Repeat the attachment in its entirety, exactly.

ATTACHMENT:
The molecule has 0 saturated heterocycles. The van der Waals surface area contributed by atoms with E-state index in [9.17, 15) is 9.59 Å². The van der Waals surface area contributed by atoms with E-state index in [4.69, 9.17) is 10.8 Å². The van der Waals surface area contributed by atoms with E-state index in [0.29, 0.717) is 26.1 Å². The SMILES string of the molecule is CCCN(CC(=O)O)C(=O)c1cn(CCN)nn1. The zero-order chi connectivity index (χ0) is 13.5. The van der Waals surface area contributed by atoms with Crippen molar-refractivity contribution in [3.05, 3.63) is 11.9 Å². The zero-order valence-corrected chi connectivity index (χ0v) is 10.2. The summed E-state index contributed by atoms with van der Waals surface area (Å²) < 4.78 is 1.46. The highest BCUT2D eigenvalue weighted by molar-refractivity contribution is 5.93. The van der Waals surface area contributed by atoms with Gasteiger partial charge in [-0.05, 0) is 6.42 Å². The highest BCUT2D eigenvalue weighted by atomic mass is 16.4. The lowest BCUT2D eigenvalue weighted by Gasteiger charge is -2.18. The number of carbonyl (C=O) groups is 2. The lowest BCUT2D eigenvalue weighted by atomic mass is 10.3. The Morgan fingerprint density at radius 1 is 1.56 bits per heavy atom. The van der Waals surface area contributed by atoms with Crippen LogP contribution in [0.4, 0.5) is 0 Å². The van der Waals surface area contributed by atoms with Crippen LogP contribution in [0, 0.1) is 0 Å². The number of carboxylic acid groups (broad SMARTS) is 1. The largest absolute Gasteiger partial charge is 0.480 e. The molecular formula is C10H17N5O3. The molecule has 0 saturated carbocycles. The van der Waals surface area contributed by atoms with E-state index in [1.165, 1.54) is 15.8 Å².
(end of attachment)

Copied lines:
The molecule has 0 saturated heterocycles. The van der Waals surface area contributed by atoms with E-state index in [9.17, 15) is 9.59 Å². The van der Waals surface area contributed by atoms with E-state index in [4.69, 9.17) is 10.8 Å². The van der Waals surface area contributed by atoms with E-state index in [0.29, 0.717) is 26.1 Å². The SMILES string of the molecule is CCCN(CC(=O)O)C(=O)c1cn(CCN)nn1. The zero-order chi connectivity index (χ0) is 13.5. The van der Waals surface area contributed by atoms with Crippen molar-refractivity contribution in [3.05, 3.63) is 11.9 Å². The zero-order valence-corrected chi connectivity index (χ0v) is 10.2. The summed E-state index contributed by atoms with van der Waals surface area (Å²) < 4.78 is 1.46. The highest BCUT2D eigenvalue weighted by molar-refractivity contribution is 5.93. The van der Waals surface area contributed by atoms with Gasteiger partial charge in [-0.05, 0) is 6.42 Å². The highest BCUT2D eigenvalue weighted by atomic mass is 16.4. The lowest BCUT2D eigenvalue weighted by Gasteiger charge is -2.18. The number of carbonyl (C=O) groups is 2. The lowest BCUT2D eigenvalue weighted by atomic mass is 10.3. The Morgan fingerprint density at radius 1 is 1.56 bits per heavy atom. The van der Waals surface area contributed by atoms with Crippen LogP contribution in [0.4, 0.5) is 0 Å². The van der Waals surface area contributed by atoms with Crippen LogP contribution in [0, 0.1) is 0 Å². The number of carboxylic acid groups (broad SMARTS) is 1. The largest absolute Gasteiger partial charge is 0.480 e. The molecular formula is C10H17N5O3. The molecule has 0 saturated carbocycles. The van der Waals surface area contributed by atoms with E-state index in [1.165, 1.54) is 15.8 Å².